Health care needs that are not met and that exacerbate health disparities are experienced disproportionately by persons with disabilities .
Despite their frequent additional health care needs and limited access, persons with disabilities constitute a marginalised group in health services research.
Their experiences within the health care system are not well understood, and research-based health service improvement interventions commonly exclude persons with disabilities .
The Equit Able Project (see has documented a number of barriers to health care experienced by persons with disabilities in resource-poor settings in Africa [14,15,16,17].
Concern over the availability of health services in rural areas has existed for decades  and “rural communities have long struggled to maintain access to quality health care services”  (p. However, it is not enough, by itself, that a system of primary care be available in rural areas – the services must also be accessible .
Recently, there has been an accumulation of evidence that barriers to health care access exist for persons with disabilities in less resourced countries.
Thesis On Disability In Pakistan John Locke Essay Prize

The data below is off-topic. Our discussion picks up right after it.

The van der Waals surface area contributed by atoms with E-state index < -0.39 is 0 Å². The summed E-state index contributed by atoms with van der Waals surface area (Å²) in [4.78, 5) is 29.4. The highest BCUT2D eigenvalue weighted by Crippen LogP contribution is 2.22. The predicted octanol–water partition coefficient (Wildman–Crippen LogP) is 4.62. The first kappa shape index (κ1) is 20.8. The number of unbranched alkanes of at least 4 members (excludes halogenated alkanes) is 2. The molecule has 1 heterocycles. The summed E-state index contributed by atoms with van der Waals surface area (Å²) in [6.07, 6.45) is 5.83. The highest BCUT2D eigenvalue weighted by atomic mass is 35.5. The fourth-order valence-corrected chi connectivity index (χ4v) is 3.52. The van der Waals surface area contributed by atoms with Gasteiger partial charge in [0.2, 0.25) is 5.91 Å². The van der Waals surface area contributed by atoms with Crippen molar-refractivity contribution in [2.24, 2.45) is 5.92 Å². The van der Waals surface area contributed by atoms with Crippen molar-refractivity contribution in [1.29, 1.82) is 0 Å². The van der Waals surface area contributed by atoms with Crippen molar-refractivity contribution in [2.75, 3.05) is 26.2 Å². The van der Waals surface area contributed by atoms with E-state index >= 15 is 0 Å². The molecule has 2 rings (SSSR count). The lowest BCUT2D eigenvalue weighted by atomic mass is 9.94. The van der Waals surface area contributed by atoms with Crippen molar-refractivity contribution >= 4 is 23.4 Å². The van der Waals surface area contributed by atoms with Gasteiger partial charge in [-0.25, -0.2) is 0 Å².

According to Mac Lachlan and Mannan , access to health care, even in wealthy countries, is often difficult for persons with disabilities, but in poorer countries the challenges are exacerbated, combining physical, financial, and attitudinal components.Political marginalisation, discrimination and inequitable access to health services are experienced by persons with disabilities resulting in poorer health outcomes .  and confirmed by the World Report on Disability , there is international evidence that persons with disabilities across the globe face distinctive barriers when accessing health care services, and show poorer health outcomes than nondisabled persons.Contemporary evidence continues to support the view that persons with disabilities have less access to health care [9,10,11].Global research suggests that persons with disabilities face barriers when accessing health care services.Yet, information regarding the nature of these barriers, especially in low-income and middle-income countries is sparse.Frequency and cross tabulation, comparing and contrasting the frequency of different phenomena between persons with disabilities and persons with no disabilities, were used.Chi-square tests and Analysis of Variance tests were then incorporated into the analysis.This paper attempts to add to the health services research in exploring access to health care for persons with disabilities in a rural low-income context in South Africa.The majority of individuals with disability live in low-income contexts .One would expect that rural populations have reduced access to health care services compared to their urban counterparts, but according to Sibley and Weiner , studies have been contradictory and inconclusive.Bourke, Humphreys, Wakerman, and Taylor  show that persons living in rural and remote areas face multiple challenges in accessing appropriate health services.